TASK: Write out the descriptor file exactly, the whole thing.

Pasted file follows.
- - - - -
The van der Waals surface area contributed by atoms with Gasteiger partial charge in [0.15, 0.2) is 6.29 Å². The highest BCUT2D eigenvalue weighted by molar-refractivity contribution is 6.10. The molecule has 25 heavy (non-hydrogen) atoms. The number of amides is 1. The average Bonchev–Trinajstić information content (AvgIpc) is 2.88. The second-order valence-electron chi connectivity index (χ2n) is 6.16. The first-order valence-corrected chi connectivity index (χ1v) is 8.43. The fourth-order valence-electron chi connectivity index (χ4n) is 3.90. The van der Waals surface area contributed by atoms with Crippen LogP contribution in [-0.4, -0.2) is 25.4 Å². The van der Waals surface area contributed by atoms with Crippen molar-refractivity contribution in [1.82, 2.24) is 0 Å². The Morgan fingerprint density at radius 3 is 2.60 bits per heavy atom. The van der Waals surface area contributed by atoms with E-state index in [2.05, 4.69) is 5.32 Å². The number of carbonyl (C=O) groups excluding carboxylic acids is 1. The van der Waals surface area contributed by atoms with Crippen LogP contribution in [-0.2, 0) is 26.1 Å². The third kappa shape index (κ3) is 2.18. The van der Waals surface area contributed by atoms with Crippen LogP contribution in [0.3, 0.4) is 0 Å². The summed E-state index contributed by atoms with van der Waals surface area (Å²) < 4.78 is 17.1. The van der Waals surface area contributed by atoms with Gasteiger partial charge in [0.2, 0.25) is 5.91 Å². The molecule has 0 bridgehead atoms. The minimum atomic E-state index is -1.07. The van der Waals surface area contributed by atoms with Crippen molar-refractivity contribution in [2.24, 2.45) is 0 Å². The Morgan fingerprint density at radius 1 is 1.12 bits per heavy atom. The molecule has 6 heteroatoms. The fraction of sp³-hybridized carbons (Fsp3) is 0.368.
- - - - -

The van der Waals surface area contributed by atoms with Gasteiger partial charge in [0.15, 0.2) is 6.29 Å². The highest BCUT2D eigenvalue weighted by molar-refractivity contribution is 6.10. The molecule has 25 heavy (non-hydrogen) atoms. The number of amides is 1. The average Bonchev–Trinajstić information content (AvgIpc) is 2.88. The second-order valence-electron chi connectivity index (χ2n) is 6.16. The first-order valence-corrected chi connectivity index (χ1v) is 8.43. The fourth-order valence-electron chi connectivity index (χ4n) is 3.90. The van der Waals surface area contributed by atoms with Crippen LogP contribution in [-0.4, -0.2) is 25.4 Å². The van der Waals surface area contributed by atoms with Crippen molar-refractivity contribution in [1.82, 2.24) is 0 Å². The Morgan fingerprint density at radius 3 is 2.60 bits per heavy atom. The van der Waals surface area contributed by atoms with E-state index in [2.05, 4.69) is 5.32 Å². The number of carbonyl (C=O) groups excluding carboxylic acids is 1. The van der Waals surface area contributed by atoms with Crippen LogP contribution in [-0.2, 0) is 26.1 Å². The third kappa shape index (κ3) is 2.18. The van der Waals surface area contributed by atoms with Crippen LogP contribution in [0.3, 0.4) is 0 Å². The summed E-state index contributed by atoms with van der Waals surface area (Å²) < 4.78 is 17.1. The van der Waals surface area contributed by atoms with Gasteiger partial charge in [0.2, 0.25) is 5.91 Å². The molecule has 0 bridgehead atoms. The minimum atomic E-state index is -1.07. The van der Waals surface area contributed by atoms with Crippen molar-refractivity contribution in [2.24, 2.45) is 0 Å². The Morgan fingerprint density at radius 1 is 1.12 bits per heavy atom. The molecule has 6 heteroatoms. The fraction of sp³-hybridized carbons (Fsp3) is 0.368.